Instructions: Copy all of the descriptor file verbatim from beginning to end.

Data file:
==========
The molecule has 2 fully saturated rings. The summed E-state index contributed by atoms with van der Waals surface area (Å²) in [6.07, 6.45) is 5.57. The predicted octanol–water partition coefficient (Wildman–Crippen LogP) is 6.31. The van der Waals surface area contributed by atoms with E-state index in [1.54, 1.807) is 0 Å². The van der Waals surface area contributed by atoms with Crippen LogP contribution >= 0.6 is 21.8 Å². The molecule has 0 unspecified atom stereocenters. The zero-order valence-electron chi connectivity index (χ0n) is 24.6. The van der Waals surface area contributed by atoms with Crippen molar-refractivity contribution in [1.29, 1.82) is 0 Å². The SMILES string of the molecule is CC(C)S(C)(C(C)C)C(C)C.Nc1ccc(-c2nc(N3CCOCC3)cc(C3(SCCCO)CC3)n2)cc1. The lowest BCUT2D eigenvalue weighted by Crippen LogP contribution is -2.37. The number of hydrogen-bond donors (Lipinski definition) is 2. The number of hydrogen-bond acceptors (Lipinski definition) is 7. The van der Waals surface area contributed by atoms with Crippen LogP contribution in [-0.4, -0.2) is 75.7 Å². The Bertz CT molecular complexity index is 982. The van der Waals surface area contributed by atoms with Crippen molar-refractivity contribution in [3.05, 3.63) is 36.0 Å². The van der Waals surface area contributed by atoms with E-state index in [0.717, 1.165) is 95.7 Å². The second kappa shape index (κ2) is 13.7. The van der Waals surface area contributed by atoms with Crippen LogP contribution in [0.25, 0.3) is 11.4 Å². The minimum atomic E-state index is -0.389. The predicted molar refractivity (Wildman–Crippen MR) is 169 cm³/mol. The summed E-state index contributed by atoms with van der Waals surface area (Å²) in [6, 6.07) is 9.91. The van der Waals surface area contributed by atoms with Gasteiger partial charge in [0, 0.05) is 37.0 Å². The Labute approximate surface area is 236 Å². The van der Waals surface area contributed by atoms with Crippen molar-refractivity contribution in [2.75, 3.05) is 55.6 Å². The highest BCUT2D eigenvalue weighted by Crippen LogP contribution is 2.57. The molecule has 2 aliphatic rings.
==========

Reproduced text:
The molecule has 2 fully saturated rings. The summed E-state index contributed by atoms with van der Waals surface area (Å²) in [6.07, 6.45) is 5.57. The predicted octanol–water partition coefficient (Wildman–Crippen LogP) is 6.31. The van der Waals surface area contributed by atoms with E-state index in [1.54, 1.807) is 0 Å². The van der Waals surface area contributed by atoms with Crippen LogP contribution >= 0.6 is 21.8 Å². The molecule has 0 unspecified atom stereocenters. The zero-order valence-electron chi connectivity index (χ0n) is 24.6. The van der Waals surface area contributed by atoms with Crippen molar-refractivity contribution in [1.29, 1.82) is 0 Å². The SMILES string of the molecule is CC(C)S(C)(C(C)C)C(C)C.Nc1ccc(-c2nc(N3CCOCC3)cc(C3(SCCCO)CC3)n2)cc1. The lowest BCUT2D eigenvalue weighted by Crippen LogP contribution is -2.37. The number of hydrogen-bond donors (Lipinski definition) is 2. The number of hydrogen-bond acceptors (Lipinski definition) is 7. The van der Waals surface area contributed by atoms with Crippen LogP contribution in [-0.4, -0.2) is 75.7 Å². The Bertz CT molecular complexity index is 982. The van der Waals surface area contributed by atoms with Crippen molar-refractivity contribution in [3.05, 3.63) is 36.0 Å². The van der Waals surface area contributed by atoms with E-state index in [0.717, 1.165) is 95.7 Å². The second kappa shape index (κ2) is 13.7. The van der Waals surface area contributed by atoms with Crippen LogP contribution in [0.25, 0.3) is 11.4 Å². The minimum atomic E-state index is -0.389. The predicted molar refractivity (Wildman–Crippen MR) is 169 cm³/mol. The summed E-state index contributed by atoms with van der Waals surface area (Å²) in [6, 6.07) is 9.91. The van der Waals surface area contributed by atoms with Gasteiger partial charge in [0, 0.05) is 37.0 Å². The Labute approximate surface area is 236 Å². The van der Waals surface area contributed by atoms with Crippen molar-refractivity contribution in [2.75, 3.05) is 55.6 Å². The highest BCUT2D eigenvalue weighted by Crippen LogP contribution is 2.57. The molecule has 2 aliphatic rings.